- Has slurred speech, red, watery eyes, or any other signs of physical impairment.4
If signs of impairment are present, the officer may commence a drunk driving investigation. During the investigation, the officer may ask the driver to:
- Submit to a DUI mouth swab test to determine if drugs are present in his system,
- Perform California DUI field sobriety tests (“FSTs”), and/or
- Take a Preliminary Alcohol Screening (“PAS”) breath test.
In some California counties, the police may also ask the driver to submit to a cheek swab to test for DUI of marijuana or other drugs.
Based on the results of these tests, the officer may have probable cause to believe that the driver is:
- Driving under the influence of alcohol--Vehicle Code 23152(a) VC,
- Driving with a BAC of .08 or greater--Vehicle Code 23152(b) VC,
- Driving under the influence of drugs (DUID)--Vehicle Code 23152(f) VC, or
- Guilty of underage DUI, commercial license DUI, or DUI by a taxi, limo or ride-sharing driver.
Courts in California will look at eight different factors to determine whether a checkpoint was legal. There is no minimum number that is needed in order for a specific checkpoint to meet this test.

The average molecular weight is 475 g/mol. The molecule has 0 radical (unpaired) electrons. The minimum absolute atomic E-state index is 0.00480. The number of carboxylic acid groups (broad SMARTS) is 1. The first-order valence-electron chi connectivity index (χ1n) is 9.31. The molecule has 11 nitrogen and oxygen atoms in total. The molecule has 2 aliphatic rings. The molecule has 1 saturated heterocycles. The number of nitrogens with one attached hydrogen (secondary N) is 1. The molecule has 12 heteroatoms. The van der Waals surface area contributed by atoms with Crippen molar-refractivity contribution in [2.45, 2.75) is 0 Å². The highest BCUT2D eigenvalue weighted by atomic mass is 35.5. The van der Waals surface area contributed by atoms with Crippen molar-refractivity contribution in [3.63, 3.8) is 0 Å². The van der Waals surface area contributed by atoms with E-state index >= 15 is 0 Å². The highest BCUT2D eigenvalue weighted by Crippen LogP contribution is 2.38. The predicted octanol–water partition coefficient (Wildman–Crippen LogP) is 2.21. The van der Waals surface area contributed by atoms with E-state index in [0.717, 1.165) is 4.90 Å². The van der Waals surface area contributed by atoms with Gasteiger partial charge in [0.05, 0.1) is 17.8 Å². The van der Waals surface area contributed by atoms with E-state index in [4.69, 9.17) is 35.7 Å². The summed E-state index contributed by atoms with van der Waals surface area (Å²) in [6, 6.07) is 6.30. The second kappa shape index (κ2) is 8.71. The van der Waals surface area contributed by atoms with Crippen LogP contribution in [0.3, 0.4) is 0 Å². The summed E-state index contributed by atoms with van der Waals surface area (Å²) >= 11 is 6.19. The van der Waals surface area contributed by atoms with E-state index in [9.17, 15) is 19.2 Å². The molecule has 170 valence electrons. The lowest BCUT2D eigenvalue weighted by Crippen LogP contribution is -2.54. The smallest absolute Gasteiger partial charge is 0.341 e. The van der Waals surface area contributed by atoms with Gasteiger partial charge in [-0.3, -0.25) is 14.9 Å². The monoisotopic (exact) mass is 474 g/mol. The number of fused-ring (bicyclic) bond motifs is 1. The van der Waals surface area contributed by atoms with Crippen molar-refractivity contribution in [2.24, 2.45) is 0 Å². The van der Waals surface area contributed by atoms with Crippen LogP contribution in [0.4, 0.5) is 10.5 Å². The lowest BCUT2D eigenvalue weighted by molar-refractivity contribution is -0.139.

Rather, the court must balance:
- The interest of the state in preventing drunk driving, against
- The “subjective intrusion” on motorists--including the potential for generating fear and surprise.5
As San Bernardino DUI defense lawyer Michael Scafiddi6 explains:
“When I have a client who is arrested at a California DUI checkpoint, I critically examine the sobriety checkpoint itself. If any of the legal requirements that relate to these DUI traps are not satisfied, I may be able to get my client’s DUI case dismissed.”
Note that DUI checkpoints are not in and of themselves unconstitutional.7 Failure of the police to follow strict procedures, however, may make a specific DUI checkpoint unconstitutional.
The California Supreme Court case of Ingersoll v. Palmer
Ingersoll v. Palmer is the landmark case relating to California DUI checkpoints. In it, the California Supreme Court set forth eight “functional guidelines” to determine whether a DUI checkpoint is constitutional.8
Let’s take a brief look at these factors one by one.
1. Supervising officers must make all operational decisions
Supervising officers (as opposed to field officers) must determine where, how, and when California sobriety checkpoints will operate.9 This is to “reduce the potential for arbitrary and capricious enforcement.”10
2. The criteria for stopping motorists must be neutral
Supervising officers need to determine ahead of time which cars are to be stopped. Field officers may not make this determination.